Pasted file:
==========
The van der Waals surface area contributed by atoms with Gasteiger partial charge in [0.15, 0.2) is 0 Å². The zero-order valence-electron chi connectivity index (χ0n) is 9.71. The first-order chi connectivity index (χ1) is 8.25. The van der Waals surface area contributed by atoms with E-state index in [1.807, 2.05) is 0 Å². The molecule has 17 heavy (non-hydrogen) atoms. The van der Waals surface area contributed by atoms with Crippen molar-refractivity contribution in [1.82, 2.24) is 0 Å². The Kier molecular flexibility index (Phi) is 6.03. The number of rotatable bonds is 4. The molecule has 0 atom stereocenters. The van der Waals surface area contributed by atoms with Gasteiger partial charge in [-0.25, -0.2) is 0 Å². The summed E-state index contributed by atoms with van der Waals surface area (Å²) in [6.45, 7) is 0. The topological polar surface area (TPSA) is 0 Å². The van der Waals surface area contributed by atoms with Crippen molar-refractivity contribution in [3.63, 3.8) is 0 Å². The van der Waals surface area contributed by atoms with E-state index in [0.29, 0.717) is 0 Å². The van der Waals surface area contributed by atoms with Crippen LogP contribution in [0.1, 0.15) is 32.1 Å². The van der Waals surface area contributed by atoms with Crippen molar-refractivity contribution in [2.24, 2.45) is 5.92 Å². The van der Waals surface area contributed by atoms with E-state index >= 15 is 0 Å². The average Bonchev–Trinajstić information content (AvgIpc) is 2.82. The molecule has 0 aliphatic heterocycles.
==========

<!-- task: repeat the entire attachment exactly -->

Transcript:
The van der Waals surface area contributed by atoms with Gasteiger partial charge in [0.15, 0.2) is 0 Å². The zero-order valence-electron chi connectivity index (χ0n) is 9.71. The first-order chi connectivity index (χ1) is 8.25. The van der Waals surface area contributed by atoms with E-state index in [1.807, 2.05) is 0 Å². The molecule has 17 heavy (non-hydrogen) atoms. The van der Waals surface area contributed by atoms with Crippen molar-refractivity contribution in [1.82, 2.24) is 0 Å². The Kier molecular flexibility index (Phi) is 6.03. The number of rotatable bonds is 4. The molecule has 0 atom stereocenters. The van der Waals surface area contributed by atoms with Gasteiger partial charge in [-0.25, -0.2) is 0 Å². The summed E-state index contributed by atoms with van der Waals surface area (Å²) in [6.45, 7) is 0. The topological polar surface area (TPSA) is 0 Å². The van der Waals surface area contributed by atoms with Crippen molar-refractivity contribution in [3.63, 3.8) is 0 Å². The van der Waals surface area contributed by atoms with E-state index in [0.29, 0.717) is 0 Å². The van der Waals surface area contributed by atoms with Crippen LogP contribution in [0.1, 0.15) is 32.1 Å². The van der Waals surface area contributed by atoms with Crippen molar-refractivity contribution in [2.24, 2.45) is 5.92 Å². The van der Waals surface area contributed by atoms with E-state index >= 15 is 0 Å². The average Bonchev–Trinajstić information content (AvgIpc) is 2.82. The molecule has 0 aliphatic heterocycles.